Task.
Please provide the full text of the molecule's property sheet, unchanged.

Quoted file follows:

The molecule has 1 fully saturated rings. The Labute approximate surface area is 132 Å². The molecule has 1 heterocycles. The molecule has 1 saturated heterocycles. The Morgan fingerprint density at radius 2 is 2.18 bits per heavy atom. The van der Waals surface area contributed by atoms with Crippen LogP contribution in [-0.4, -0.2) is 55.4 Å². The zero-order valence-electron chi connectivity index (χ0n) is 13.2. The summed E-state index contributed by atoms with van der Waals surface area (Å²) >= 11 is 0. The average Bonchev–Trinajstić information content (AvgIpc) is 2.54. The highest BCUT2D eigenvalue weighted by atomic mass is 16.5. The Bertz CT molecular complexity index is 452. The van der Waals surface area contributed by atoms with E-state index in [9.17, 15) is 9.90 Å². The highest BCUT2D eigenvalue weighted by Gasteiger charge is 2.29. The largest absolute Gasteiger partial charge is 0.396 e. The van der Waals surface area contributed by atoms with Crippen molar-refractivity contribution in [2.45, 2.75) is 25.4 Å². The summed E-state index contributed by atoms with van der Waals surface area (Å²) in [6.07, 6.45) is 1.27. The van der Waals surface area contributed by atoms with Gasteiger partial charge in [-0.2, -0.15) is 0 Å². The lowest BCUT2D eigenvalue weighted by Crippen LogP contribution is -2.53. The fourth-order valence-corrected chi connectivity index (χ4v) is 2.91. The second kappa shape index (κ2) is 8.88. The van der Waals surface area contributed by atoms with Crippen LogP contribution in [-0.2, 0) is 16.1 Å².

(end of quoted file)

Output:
The molecule has 1 fully saturated rings. The Labute approximate surface area is 132 Å². The molecule has 1 heterocycles. The molecule has 1 saturated heterocycles. The Morgan fingerprint density at radius 2 is 2.18 bits per heavy atom. The van der Waals surface area contributed by atoms with Crippen LogP contribution in [-0.4, -0.2) is 55.4 Å². The zero-order valence-electron chi connectivity index (χ0n) is 13.2. The summed E-state index contributed by atoms with van der Waals surface area (Å²) >= 11 is 0. The average Bonchev–Trinajstić information content (AvgIpc) is 2.54. The highest BCUT2D eigenvalue weighted by atomic mass is 16.5. The Bertz CT molecular complexity index is 452. The van der Waals surface area contributed by atoms with E-state index in [9.17, 15) is 9.90 Å². The highest BCUT2D eigenvalue weighted by Gasteiger charge is 2.29. The largest absolute Gasteiger partial charge is 0.396 e. The van der Waals surface area contributed by atoms with Crippen molar-refractivity contribution in [2.45, 2.75) is 25.4 Å². The summed E-state index contributed by atoms with van der Waals surface area (Å²) in [6.07, 6.45) is 1.27. The van der Waals surface area contributed by atoms with Gasteiger partial charge in [-0.2, -0.15) is 0 Å². The lowest BCUT2D eigenvalue weighted by Crippen LogP contribution is -2.53. The fourth-order valence-corrected chi connectivity index (χ4v) is 2.91. The second kappa shape index (κ2) is 8.88. The van der Waals surface area contributed by atoms with Crippen LogP contribution in [-0.2, 0) is 16.1 Å².